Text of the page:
Reply
  2. Allison
    Allison

    We have a 2015 Crossroads Trailer – model Maple Country…1) furnace is not under that outside vent panel….where is it and 2) can changing our battery on trailer from 12V to two 6V batteries cause furnace to stop blowing hot air

    Reply
    • Customer Service
      Customer Service

      Hello Allison,
      Here’s what the experts had to say about your question:
      The furnace is directly behind the exhaust vent on the outside. There are many different model Maple Country’s and they are all in different locations so it is best to find the exhaust on the outside and know where to look on the inside. There should be a return vent on the inside and the furnace will be directly behind that. Hooking up 6v batteries shouldn’t cause an issue unless they weren’t connected properly. They need to be connected in series to create the 12v needed to operate everything. Having them hooked up wrong will cause everything else not to work as well, not just the furnace. If the furnace kicks on but just doesn’t blow hot air there could be many things wrong. Low voltage could cause the fan to not run fast enough but if the voltage was this low, other things wouldn’t work as well. There could be an issue with the fan, sail switch, control board, gas valve, igniter or limit switch. There could also be a blockage in the exhaust or something else preventing the fan from running fast enough. The fan has to run a certain speed before the ignition cycle even starts so air flow is very important. We do have many issues offering troubleshooting tips on furnace issues.
      https://www.rvrepairclub.com/?s=furnace

      Sincerely,
      Dan
      RV Repair Club Technical Expert

      Reply
  3. Daryl Eide
    Daryl Eide

    My heater and A/C will not come on. I have replaced the converter box on the main A/C unit. Mine is a 2010 Montana with duel A/C. My control panel is lit up but neither one will come on. I have checked all fuses

    Reply
    • Customer Service
      Customer Service

      Hello Daryl,

      Thank you for contacting us.

      Since the control box in the AC was replaced the only other common component used for both heat and AC would be the thermostat. They do all share the same 12v and if there was an issue with the control box on the AC it will prevent the furnace from working but since that was already replaced it points more towards the thermostat being the issue. If there was a voltage issue the thermostat most likely wouldn’t light up because it is all shared between them all. I would check all connections on the back of the thermostat control panel, at the AC and at the furnace to double check that nothing is loose but from what I have seen in the past the thermostat causes this to happen.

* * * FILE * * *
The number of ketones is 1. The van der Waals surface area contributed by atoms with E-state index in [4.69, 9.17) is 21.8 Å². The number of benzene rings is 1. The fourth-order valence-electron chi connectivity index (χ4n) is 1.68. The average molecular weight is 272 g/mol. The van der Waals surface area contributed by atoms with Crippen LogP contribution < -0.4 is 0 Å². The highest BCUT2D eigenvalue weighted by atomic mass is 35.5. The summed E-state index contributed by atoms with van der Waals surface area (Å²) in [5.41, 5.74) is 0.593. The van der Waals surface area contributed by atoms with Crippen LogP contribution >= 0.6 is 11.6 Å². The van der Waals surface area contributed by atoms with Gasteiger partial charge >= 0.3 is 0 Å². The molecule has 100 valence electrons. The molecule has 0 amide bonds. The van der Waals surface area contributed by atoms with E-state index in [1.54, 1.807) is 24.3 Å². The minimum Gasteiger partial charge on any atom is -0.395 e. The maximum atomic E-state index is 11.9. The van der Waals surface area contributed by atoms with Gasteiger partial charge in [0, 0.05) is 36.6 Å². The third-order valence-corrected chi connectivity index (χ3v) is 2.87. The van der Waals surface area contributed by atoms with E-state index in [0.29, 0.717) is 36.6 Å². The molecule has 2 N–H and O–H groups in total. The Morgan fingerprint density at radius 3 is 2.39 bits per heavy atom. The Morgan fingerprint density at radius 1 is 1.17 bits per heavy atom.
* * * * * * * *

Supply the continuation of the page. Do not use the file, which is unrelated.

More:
If you have any other concerns, please contact us at 1-855-706-3536, or chat with us on our site.

      We greatly appreciate your business!

      Sincerely,

      Lindsay
      RV Repair Club Video Membership

      Reply
  4. Daryl Eide
    Daryl Eide

    My heater and A/C will not come on. I have replaced the converter box on the main A/C unit. Mine is a 2010 Montana with duel A/C. My control panel is lit up but neither one will come on. I have checked all fuses

    Reply
    • Customer Service
      Customer Service

      Hello Daryl,

      Thank you for contacting us.

      Since the control box in the AC was replaced the only other common component used for both heat and AC would be the thermostat. They do all share the same 12v and if there was an issue with the control box on the AC it will prevent the furnace from working but since that was already replaced it points more towards the thermostat being the issue. If there was a voltage issue the thermostat most likely wouldn’t light up because it is all shared between them all. I would check all connections on the back of the thermostat control panel, at the AC and at the furnace to double check that nothing is loose but from what I have seen in the past the thermostat causes this to happen.

      If you have any other concerns, please contact us at 1-855-706-3536, or chat with us on our site.

      We greatly appreciate your business!

      Sincerely,

      Lindsay
      RV Repair Club Video Membership

      Reply